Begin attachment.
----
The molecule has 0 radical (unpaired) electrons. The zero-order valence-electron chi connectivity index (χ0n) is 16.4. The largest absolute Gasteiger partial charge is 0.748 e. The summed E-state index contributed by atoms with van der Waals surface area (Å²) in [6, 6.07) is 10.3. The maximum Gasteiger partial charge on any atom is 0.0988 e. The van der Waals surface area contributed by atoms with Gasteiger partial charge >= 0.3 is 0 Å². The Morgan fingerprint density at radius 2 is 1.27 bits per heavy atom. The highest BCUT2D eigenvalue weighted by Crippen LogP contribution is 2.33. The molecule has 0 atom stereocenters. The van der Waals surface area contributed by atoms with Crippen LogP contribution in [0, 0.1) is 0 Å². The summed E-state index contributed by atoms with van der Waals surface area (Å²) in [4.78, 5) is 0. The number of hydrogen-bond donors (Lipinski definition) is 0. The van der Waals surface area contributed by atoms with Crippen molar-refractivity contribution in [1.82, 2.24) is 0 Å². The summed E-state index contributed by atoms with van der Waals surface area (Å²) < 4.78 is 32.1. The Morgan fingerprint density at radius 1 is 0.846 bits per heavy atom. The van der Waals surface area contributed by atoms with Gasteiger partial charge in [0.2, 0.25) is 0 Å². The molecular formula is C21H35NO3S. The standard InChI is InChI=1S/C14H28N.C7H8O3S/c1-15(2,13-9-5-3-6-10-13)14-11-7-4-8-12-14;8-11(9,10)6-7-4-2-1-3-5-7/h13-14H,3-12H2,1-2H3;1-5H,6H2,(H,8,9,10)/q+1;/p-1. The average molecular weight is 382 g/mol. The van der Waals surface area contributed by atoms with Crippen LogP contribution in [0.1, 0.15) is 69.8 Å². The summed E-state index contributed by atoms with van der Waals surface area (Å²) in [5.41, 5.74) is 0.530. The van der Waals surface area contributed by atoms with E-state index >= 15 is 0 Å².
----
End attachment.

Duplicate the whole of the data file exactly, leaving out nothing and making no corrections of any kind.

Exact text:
The molecule has 0 radical (unpaired) electrons. The zero-order valence-electron chi connectivity index (χ0n) is 16.4. The largest absolute Gasteiger partial charge is 0.748 e. The summed E-state index contributed by atoms with van der Waals surface area (Å²) in [6, 6.07) is 10.3. The maximum Gasteiger partial charge on any atom is 0.0988 e. The van der Waals surface area contributed by atoms with Gasteiger partial charge >= 0.3 is 0 Å². The Morgan fingerprint density at radius 2 is 1.27 bits per heavy atom. The highest BCUT2D eigenvalue weighted by Crippen LogP contribution is 2.33. The molecule has 0 atom stereocenters. The van der Waals surface area contributed by atoms with Crippen LogP contribution in [0, 0.1) is 0 Å². The summed E-state index contributed by atoms with van der Waals surface area (Å²) in [4.78, 5) is 0. The number of hydrogen-bond donors (Lipinski definition) is 0. The van der Waals surface area contributed by atoms with Crippen molar-refractivity contribution in [1.82, 2.24) is 0 Å². The summed E-state index contributed by atoms with van der Waals surface area (Å²) < 4.78 is 32.1. The Morgan fingerprint density at radius 1 is 0.846 bits per heavy atom. The van der Waals surface area contributed by atoms with Gasteiger partial charge in [0.2, 0.25) is 0 Å². The molecular formula is C21H35NO3S. The standard InChI is InChI=1S/C14H28N.C7H8O3S/c1-15(2,13-9-5-3-6-10-13)14-11-7-4-8-12-14;8-11(9,10)6-7-4-2-1-3-5-7/h13-14H,3-12H2,1-2H3;1-5H,6H2,(H,8,9,10)/q+1;/p-1. The average molecular weight is 382 g/mol. The van der Waals surface area contributed by atoms with Crippen LogP contribution in [0.1, 0.15) is 69.8 Å². The summed E-state index contributed by atoms with van der Waals surface area (Å²) in [5.41, 5.74) is 0.530. The van der Waals surface area contributed by atoms with E-state index >= 15 is 0 Å².